New Mexico history books often mention that Los Luceros was the site of the first county courthouse for Rio Arriba. However, this isn’t exactly true.
In August 1846, General Stephen Watts Kearny and the American Army of the West occupied New Mexico. Kearny introduced a new political organization for New Mexico and a system of law that was known as the Kearny Code. These new regulations organized local governments and the district courts around the seven partidas (counties) established by the Mexican Department Assembly in 1843. One of these partidas was Rio Arriba. However, Kearny’s review of the Mexican documents was flawed and incomplete. He missed a crucial amendment that was passed on June 17, 1844. This amendment stated that Santa Cruz de la Cañada was to be the county seat for Rio Arriba instead of Los Luceros.

In August 1846, General Stephen Watts Kearny and the American Army of the West occupied New Mexico. Kearny introduced a new political organization for New Mexico and a system of law that was known as the Kearny Code. These new regulations organized local governments and the district courts around the seven partidas (counties) established by the Mexican Department Assembly in 1843. One of these partidas was Rio Arriba. However, Kearny’s review of the Mexican documents was flawed and incomplete. He missed a crucial amendment that was passed on June 17, 1844. This amendment stated that Santa Cruz de la Cañada was to be the county seat for Rio Arriba instead of Los Luceros.
So even though the Territorial Legislature established the first county seat in Los Luceros, the county courthouse was not built there. Instead, Los Luceros and the buildings were rented out for official county business. This was the custom because no official county courthouses had been constructed in the territory. However, by January 1852, the Territorial Legislature had changed the county seat from Los Luceros to San Pedro de Chamita, several miles away.

Elias T. Clark died of consumption in 1860, at the age of forty-five. After his brother Louis was shot and killed in 1876, Los Luceros was passed on to Eliza Clark, the only offspring of Elias and Maria Marta Clark. Eliza would go on to marry Luis Maria Ortiz. The 1870 census mentions Eliza, who was nineteen years old and Luis, age twenty-two, living in Los Luceros with a baby daughter and a Navajo family. In 1880, the census documented their four children, Teresita, Gaspar, Clotilde, and Beatrio. Luis Ortiz would serve in the Territorial legislature and was also elected sheriff of Rio Arriba County. It was during his term as sheriff that the small, building just west of the main house was used as a jail. Eliza and Luis are responsible for much of the remodeling of the main ranch house in the 1860s and 1870s, possibly including the addition of the second-floor porch.

By the beginning of the twentieth century, the Ortiz family could no longer afford to maintain the property and were forced to abandon it. In 1923, Mary Cabot Wheelwright purchased Los Luceros. Wheelwright was an American anthropologist and a museum founder. She established the museum which is now called Wheelwright Museum of the American Indian, in 1937 along with Hosteen Klah, a Navajo artist and medicine man. Throughout the next 35years, Wheelwright spent time traveling the world, living in the eastern United States, and living at Los Luceros. In 1940, she traveled to India with the goal of finding symbols related to the ones found in Navajo art. She continued to record information about Navajo ceremonials given by Klah and by another 58 medicine men, and collected reproductions of ceremonial sandpaintings in various media.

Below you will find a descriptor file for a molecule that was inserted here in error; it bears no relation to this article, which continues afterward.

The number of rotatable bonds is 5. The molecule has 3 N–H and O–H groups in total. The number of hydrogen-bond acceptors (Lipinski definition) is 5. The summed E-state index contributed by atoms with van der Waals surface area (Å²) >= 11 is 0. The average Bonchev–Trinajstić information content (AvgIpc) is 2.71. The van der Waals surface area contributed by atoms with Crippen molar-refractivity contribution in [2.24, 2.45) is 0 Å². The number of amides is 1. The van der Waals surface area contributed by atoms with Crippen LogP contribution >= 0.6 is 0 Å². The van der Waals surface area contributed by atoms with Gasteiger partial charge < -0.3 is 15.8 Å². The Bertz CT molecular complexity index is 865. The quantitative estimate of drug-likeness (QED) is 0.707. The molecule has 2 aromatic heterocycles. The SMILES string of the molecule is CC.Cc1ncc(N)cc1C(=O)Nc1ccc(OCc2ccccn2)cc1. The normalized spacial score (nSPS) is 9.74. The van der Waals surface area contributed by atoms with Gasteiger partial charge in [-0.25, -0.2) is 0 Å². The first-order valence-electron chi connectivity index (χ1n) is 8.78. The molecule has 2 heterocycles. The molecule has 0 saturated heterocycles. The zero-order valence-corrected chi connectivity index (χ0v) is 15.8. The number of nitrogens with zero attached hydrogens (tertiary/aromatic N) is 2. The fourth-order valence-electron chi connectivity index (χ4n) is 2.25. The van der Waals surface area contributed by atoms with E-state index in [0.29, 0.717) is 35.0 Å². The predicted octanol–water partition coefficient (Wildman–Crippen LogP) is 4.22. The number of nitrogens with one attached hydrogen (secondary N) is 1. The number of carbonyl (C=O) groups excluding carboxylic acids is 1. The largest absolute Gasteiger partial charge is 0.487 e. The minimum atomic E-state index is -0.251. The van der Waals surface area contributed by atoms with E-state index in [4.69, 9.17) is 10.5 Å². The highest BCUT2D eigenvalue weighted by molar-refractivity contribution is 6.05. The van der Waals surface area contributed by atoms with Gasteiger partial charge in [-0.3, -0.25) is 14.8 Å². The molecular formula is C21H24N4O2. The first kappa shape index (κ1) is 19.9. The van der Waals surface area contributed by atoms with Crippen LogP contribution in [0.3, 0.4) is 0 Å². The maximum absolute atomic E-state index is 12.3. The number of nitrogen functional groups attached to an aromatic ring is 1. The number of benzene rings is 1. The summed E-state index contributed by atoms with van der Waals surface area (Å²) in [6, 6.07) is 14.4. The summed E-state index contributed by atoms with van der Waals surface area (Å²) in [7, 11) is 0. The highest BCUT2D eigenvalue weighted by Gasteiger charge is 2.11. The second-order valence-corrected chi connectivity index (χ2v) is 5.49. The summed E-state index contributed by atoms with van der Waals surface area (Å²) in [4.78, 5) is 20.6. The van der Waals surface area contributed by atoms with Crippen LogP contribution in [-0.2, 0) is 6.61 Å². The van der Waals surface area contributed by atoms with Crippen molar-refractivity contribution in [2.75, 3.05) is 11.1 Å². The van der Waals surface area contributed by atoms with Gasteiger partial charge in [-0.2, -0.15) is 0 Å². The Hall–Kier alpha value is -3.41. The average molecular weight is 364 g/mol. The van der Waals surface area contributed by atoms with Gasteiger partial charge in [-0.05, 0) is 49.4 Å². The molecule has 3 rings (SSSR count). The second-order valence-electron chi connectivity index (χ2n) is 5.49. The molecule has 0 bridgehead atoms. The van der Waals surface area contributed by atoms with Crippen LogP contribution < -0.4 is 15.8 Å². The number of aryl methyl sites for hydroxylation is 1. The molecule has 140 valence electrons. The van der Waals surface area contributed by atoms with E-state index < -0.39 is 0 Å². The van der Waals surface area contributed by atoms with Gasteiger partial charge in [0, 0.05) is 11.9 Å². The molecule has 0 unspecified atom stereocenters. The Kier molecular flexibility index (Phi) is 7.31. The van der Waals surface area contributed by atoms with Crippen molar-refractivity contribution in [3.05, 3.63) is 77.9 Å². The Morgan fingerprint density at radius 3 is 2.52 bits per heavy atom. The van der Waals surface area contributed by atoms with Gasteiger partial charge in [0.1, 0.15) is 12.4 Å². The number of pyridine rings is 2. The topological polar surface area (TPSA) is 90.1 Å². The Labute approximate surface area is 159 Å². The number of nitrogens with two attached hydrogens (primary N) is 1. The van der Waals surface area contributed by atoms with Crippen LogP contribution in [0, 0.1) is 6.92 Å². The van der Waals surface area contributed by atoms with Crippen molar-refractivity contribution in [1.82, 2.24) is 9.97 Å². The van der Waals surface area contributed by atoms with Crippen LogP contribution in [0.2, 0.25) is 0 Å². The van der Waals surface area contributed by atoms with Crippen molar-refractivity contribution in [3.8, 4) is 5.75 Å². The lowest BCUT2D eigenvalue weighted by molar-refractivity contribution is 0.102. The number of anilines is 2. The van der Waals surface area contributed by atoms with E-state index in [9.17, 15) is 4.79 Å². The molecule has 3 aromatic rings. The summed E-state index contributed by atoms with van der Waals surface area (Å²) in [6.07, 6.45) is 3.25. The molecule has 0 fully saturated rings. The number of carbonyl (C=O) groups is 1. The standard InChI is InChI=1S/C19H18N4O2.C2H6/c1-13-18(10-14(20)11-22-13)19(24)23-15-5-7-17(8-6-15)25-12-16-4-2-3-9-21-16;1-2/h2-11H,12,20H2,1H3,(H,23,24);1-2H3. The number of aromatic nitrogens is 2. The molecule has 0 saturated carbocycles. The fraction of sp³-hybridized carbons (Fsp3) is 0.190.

Mary Cabot Wheelwright died in 1958. She bequeathed the main house at Los Luceros to the Wheelwright Museum in Santa Fe. The remaining property she left to her friend Maria Chabot. The museum, however, declined the bequest and the main house reverted to Chabot. Chabot was keenly aware that she could not maintain the property on her own, so she asked her friend, Georgia O’Keeffe, if she knew anyone who might be interested in buying Los Luceros.

O’Keeffe called her friend Charles Collier and his wife Nina, who eventually purchased the property in the early 1960s. The Collier family established the Instituto Internacional de Arte Colonial Iberico and filled the buildings with their extensive collection of Spanish Colonial art. When Charles Collier sold the property in the 1970s, he donated the entire art collection to the College of Santa Fe. The property soon had new owners who let the buildings and property fall into disrepair and neglect. Sometime in 1980, Dan and Marie Clevenger moved into the main house to act as caretakers of the property.

When T.G. Futch and Ann Chaney Futch bought the property in the early 1980s, the first floor of the main house was underwater. The acequia system had not been maintained for many years causing the water to flow freely throughout the main house and other parts of the property. In 1987, they established the American Studies Foundation, to preserve and restore the property and buildings. The foundation struggled for many years to maintain the property and to provide artistic and historical programs for the public, but financial difficulties eventually forced it to close.
In 1983, Los Luceros was placed on the National Register of Historic Places. The property is also on the New Mexico State Register of Cultural Properties. Frank Cabot and his wife, Anne, were the last private owners to buy Los Luceros. After it came into their possession in 1999, they restored it and built a visitor center. After several attempts by the Office of Cultural Affairs to purchase Los Luceros, the Cabot’s sold the property to the state of New Mexico in April 2008 for $2.5 million.

Sources:
New Mexico’s Most Haunted: Exposed by C. Polston